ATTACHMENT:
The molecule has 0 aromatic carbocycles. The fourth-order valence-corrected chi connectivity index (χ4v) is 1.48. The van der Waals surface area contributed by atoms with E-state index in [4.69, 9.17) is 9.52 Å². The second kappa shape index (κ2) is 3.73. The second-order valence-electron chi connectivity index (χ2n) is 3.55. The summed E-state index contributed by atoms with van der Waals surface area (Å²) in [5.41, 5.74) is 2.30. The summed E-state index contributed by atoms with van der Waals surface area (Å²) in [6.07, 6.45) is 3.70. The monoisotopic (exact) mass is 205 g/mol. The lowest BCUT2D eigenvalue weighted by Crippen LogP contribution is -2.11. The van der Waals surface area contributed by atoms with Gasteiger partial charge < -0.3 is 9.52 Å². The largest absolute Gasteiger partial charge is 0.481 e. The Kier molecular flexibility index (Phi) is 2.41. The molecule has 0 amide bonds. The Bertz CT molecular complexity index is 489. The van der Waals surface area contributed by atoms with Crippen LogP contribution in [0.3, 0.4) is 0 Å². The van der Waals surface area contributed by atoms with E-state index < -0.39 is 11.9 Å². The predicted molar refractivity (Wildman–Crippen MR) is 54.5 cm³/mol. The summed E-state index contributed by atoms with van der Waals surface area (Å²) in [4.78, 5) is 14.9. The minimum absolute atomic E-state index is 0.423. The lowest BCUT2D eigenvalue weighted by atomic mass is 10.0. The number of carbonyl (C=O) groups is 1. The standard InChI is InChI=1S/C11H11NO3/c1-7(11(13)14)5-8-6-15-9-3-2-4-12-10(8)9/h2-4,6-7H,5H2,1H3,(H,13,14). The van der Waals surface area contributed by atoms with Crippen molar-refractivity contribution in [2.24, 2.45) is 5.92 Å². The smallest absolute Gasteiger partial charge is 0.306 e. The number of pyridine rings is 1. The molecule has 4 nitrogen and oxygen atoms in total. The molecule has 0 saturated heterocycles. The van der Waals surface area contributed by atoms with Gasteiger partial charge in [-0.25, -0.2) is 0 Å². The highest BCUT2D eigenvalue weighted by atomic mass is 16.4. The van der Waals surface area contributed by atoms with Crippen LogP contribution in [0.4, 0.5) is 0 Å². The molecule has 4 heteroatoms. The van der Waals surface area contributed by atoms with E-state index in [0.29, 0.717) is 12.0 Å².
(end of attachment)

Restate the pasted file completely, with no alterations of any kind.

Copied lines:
The molecule has 0 aromatic carbocycles. The fourth-order valence-corrected chi connectivity index (χ4v) is 1.48. The van der Waals surface area contributed by atoms with E-state index in [4.69, 9.17) is 9.52 Å². The second kappa shape index (κ2) is 3.73. The second-order valence-electron chi connectivity index (χ2n) is 3.55. The summed E-state index contributed by atoms with van der Waals surface area (Å²) in [5.41, 5.74) is 2.30. The summed E-state index contributed by atoms with van der Waals surface area (Å²) in [6.07, 6.45) is 3.70. The monoisotopic (exact) mass is 205 g/mol. The lowest BCUT2D eigenvalue weighted by Crippen LogP contribution is -2.11. The van der Waals surface area contributed by atoms with Gasteiger partial charge < -0.3 is 9.52 Å². The largest absolute Gasteiger partial charge is 0.481 e. The Kier molecular flexibility index (Phi) is 2.41. The molecule has 0 amide bonds. The Bertz CT molecular complexity index is 489. The van der Waals surface area contributed by atoms with Crippen LogP contribution in [0.3, 0.4) is 0 Å². The van der Waals surface area contributed by atoms with E-state index < -0.39 is 11.9 Å². The predicted molar refractivity (Wildman–Crippen MR) is 54.5 cm³/mol. The summed E-state index contributed by atoms with van der Waals surface area (Å²) in [4.78, 5) is 14.9. The minimum absolute atomic E-state index is 0.423. The lowest BCUT2D eigenvalue weighted by atomic mass is 10.0. The number of carbonyl (C=O) groups is 1. The standard InChI is InChI=1S/C11H11NO3/c1-7(11(13)14)5-8-6-15-9-3-2-4-12-10(8)9/h2-4,6-7H,5H2,1H3,(H,13,14). The van der Waals surface area contributed by atoms with Crippen molar-refractivity contribution in [2.24, 2.45) is 5.92 Å². The smallest absolute Gasteiger partial charge is 0.306 e. The number of pyridine rings is 1. The molecule has 4 nitrogen and oxygen atoms in total. The molecule has 0 saturated heterocycles. The van der Waals surface area contributed by atoms with Gasteiger partial charge in [-0.25, -0.2) is 0 Å². The highest BCUT2D eigenvalue weighted by atomic mass is 16.4. The van der Waals surface area contributed by atoms with Crippen LogP contribution in [0.4, 0.5) is 0 Å². The molecule has 4 heteroatoms. The van der Waals surface area contributed by atoms with E-state index in [0.29, 0.717) is 12.0 Å².